Baseball is coming back to the Olympics in 2020. But just how international is baseball, particularly professional baseball? Of the big four professional sports in the US - football, basketball, hockey, and baseball - baseball has the highest representation of players born outside one country. Approximately 28 percent of MLB players are non-US-born, similar to the all-time high of international players in 2006. Only 12 or so MLB players are from Canada, though a few have dual US-Canadian citizenship, including Freddie Freeman, whose neck I assume qualifies as its own citizen. Twenty other nationalities are represented, with the Dominican Republic (123) and Venezuela (91) accounting for about 62 percent of foreign-born players. Other well-represented countries include Cuba (28), Puerto Rico (25 - part of the US, but with players competing separately at the Olympics), and Mexico (15).
Japan and Korea each have 9 players in the major leagues, and each also has pro-leagues of their own, as does Mexico. (The Mexican professional league is associated with the MLB as a AAA-tier league.) Other countries have either winter leagues or pro-leagues, further expanding the number of potential players for the Olympics.
For comparison, the NBA features 101 or so international players for around 450 roster spots, yielding a non-US-born rate of 22 percent, and a charming map about the 2014-5 season: http://www.nba.com/global/map/. Non-US-born NBA players are from Canada (12), France (10), Australia (8), Brazil (7), in addition to players from 33 other countries, making the NBA the most diverse big four sport in terms of countries represented. Twelve teams participated at Rio, including those countries well-represented in the NBA, with Team USA recently crushing Team Serbia in the finals for the third straight gold medal.
Hockey has a majority of non-US-born players, with 49 percent of players in the 2015-6 season hailing from Canada. About 24 percent of players were not from the US or Canada. Hockey has even less diversity in terms of countries of origin, with 18 countries represented other than Canada, including 25 percent of NHL players who are from the US. Sweden (85), Russia (41), the Czech Republic (39), and Finland (39) also contribute a large number of players to the 990 roster spots. It is worth noting that, while hockey is featured at the Winter Olympics, the upcoming World Cup of Hockey will feature a ‘Misc. Europe’ team, in addition to teams from the US, Canada, Russia, Sweden, and the Czech Republic. Canada has won three of the last four gold medals in men’s ice hockey at the Olympics.
NFL football is unsurprisingly overwhelmingly American, with about 97 percent of roster players born in the US. Chances are pretty low of seeing American football at the Olympics, though I would spend good money to watch a field-goal-kicking event. Or an Olympic event in explaining what scoring a safety is when you’re drunk. I really feel like we, as a nation, have trained for it.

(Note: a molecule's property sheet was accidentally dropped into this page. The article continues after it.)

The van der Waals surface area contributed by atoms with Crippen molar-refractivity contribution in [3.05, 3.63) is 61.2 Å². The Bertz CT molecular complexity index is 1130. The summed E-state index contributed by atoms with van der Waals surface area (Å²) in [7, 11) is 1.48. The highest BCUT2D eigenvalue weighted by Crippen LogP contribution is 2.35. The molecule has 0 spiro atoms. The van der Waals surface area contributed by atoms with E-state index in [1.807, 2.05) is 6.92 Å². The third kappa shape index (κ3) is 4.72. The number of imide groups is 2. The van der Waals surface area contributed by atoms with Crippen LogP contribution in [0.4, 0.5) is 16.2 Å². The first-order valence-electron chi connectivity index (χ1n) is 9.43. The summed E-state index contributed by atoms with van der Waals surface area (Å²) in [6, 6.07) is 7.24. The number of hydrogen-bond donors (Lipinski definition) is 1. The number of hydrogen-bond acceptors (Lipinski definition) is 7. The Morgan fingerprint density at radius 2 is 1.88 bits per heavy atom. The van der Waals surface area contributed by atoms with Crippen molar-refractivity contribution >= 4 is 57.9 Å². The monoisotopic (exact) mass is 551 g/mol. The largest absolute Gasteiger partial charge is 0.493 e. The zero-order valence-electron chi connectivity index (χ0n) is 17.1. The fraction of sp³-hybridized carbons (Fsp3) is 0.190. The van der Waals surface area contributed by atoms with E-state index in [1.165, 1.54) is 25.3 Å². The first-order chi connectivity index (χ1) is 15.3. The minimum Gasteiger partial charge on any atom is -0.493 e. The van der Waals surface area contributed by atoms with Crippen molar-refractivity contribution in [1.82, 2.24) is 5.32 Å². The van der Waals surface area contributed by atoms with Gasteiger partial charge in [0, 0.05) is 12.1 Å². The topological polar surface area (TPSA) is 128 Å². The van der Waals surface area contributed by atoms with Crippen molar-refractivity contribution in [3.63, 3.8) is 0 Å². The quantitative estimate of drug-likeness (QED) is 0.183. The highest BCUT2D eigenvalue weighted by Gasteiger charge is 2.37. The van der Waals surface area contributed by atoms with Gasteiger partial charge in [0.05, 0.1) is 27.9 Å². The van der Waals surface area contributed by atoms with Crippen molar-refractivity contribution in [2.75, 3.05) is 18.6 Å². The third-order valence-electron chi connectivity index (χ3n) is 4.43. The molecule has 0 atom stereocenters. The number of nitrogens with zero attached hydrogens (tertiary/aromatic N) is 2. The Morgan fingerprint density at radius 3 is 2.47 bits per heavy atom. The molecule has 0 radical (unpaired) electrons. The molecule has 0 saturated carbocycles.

Back to baseball: There are also questions of scheduling and participation during a long baseball season, versus during the Olympic break for hockey or the off-season for the NBA, as well as of quality of competition, should MLB players not want to participate. Since MLB players only participated for the 2000, 2004, and 2008 Olympics (and teams were limited to non-25-man-roster players), it’s a bit more difficult to predict how Olympic baseball will go.
Cuba is the historic powerhouse, winning gold in 2004 with entirely non-MLB players. It’ll also be interesting to see how, if at all, the US’s more open policy with Cuba will affect the number of Cubans in the MLB, and thus willingness to participate in the Olympics. I assume defectors like Jose Fernandez - now a US citizen - and Yasiel Puig would not represent Cuba in the Olympics. I have no inkling of whether Fernandez would play for the US either, but I feel that he and Nathan Adrian might medal in any international smiling competition they entered.
The Nationals are not a particularly international team, with only seven players on the 40-man plus DL roster born outside the US, three in Venezuela (Buffalo, Lobi, and Petit), three in the DR (Lopez, Difo, and Severino), and one in Mexico (Perez). In comparison with the rest of the NL East, Miami has 17 non-US-born players, the Mets 13, the Phillies 17, and the Braves 11. (As a note to the baseball-reference gods, listing players’ nationalities with tiny flag depictions that do not actually download to spreadsheets is no way to win friends and allies. Just sayin’.)
The last Olympics went pretty well for at least one now-National: Baby Stephen Strasburg and his nascent chin beard represented his country well as the only college player on team USA, with an ERA of 1.67, one-hitting the Netherlands and eventually winning bronze. So, even if Olympic baseball remains the domain of non-big-league players, seeing the next Strasburg might make it worth tuning in for anyway.
This was originally posted at the Resting Pitchface Tumblr.